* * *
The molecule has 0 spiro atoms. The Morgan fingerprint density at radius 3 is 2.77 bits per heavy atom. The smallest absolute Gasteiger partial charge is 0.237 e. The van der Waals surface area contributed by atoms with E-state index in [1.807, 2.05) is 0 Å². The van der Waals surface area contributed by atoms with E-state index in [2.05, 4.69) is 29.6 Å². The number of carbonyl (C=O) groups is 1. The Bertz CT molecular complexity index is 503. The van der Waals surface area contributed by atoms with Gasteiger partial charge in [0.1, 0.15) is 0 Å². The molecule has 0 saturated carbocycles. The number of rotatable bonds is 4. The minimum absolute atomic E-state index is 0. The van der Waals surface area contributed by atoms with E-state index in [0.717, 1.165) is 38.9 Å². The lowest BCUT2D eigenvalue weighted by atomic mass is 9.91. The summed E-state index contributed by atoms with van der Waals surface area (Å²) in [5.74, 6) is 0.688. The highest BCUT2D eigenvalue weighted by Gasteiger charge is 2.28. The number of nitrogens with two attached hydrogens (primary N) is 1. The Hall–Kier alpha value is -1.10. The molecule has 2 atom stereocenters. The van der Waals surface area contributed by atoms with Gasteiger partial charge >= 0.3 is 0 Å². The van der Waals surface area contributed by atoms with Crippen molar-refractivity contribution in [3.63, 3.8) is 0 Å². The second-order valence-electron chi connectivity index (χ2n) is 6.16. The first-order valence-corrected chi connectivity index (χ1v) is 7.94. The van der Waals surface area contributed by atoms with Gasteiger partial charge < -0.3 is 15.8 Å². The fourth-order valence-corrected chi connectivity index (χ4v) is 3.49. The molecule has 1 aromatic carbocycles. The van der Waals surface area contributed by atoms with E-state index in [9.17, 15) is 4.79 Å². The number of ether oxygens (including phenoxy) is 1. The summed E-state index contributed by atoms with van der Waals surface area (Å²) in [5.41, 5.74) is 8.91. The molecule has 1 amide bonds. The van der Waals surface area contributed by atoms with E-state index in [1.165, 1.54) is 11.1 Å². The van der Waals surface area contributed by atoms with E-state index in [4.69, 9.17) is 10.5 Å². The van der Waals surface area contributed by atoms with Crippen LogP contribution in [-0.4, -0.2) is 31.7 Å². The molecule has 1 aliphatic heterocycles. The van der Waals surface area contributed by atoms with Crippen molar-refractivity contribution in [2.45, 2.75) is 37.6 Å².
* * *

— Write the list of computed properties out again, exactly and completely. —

The molecule has 0 spiro atoms. The Morgan fingerprint density at radius 3 is 2.77 bits per heavy atom. The smallest absolute Gasteiger partial charge is 0.237 e. The van der Waals surface area contributed by atoms with E-state index in [1.807, 2.05) is 0 Å². The van der Waals surface area contributed by atoms with E-state index in [2.05, 4.69) is 29.6 Å². The number of carbonyl (C=O) groups is 1. The Bertz CT molecular complexity index is 503. The van der Waals surface area contributed by atoms with Gasteiger partial charge in [0.1, 0.15) is 0 Å². The molecule has 0 saturated carbocycles. The number of rotatable bonds is 4. The minimum absolute atomic E-state index is 0. The van der Waals surface area contributed by atoms with E-state index in [0.717, 1.165) is 38.9 Å². The lowest BCUT2D eigenvalue weighted by atomic mass is 9.91. The summed E-state index contributed by atoms with van der Waals surface area (Å²) in [5.74, 6) is 0.688. The highest BCUT2D eigenvalue weighted by Gasteiger charge is 2.28. The number of nitrogens with two attached hydrogens (primary N) is 1. The Hall–Kier alpha value is -1.10. The molecule has 2 atom stereocenters. The van der Waals surface area contributed by atoms with Gasteiger partial charge >= 0.3 is 0 Å². The van der Waals surface area contributed by atoms with Crippen molar-refractivity contribution in [3.63, 3.8) is 0 Å². The second-order valence-electron chi connectivity index (χ2n) is 6.16. The first-order valence-corrected chi connectivity index (χ1v) is 7.94. The van der Waals surface area contributed by atoms with Gasteiger partial charge < -0.3 is 15.8 Å². The fourth-order valence-corrected chi connectivity index (χ4v) is 3.49. The molecule has 1 aromatic carbocycles. The van der Waals surface area contributed by atoms with E-state index in [9.17, 15) is 4.79 Å². The number of ether oxygens (including phenoxy) is 1. The summed E-state index contributed by atoms with van der Waals surface area (Å²) in [5.41, 5.74) is 8.91. The molecule has 1 amide bonds. The van der Waals surface area contributed by atoms with E-state index in [1.165, 1.54) is 11.1 Å². The van der Waals surface area contributed by atoms with E-state index in [4.69, 9.17) is 10.5 Å². The van der Waals surface area contributed by atoms with Crippen LogP contribution in [-0.4, -0.2) is 31.7 Å². The molecule has 1 aliphatic heterocycles. The van der Waals surface area contributed by atoms with Crippen molar-refractivity contribution in [2.45, 2.75) is 37.6 Å².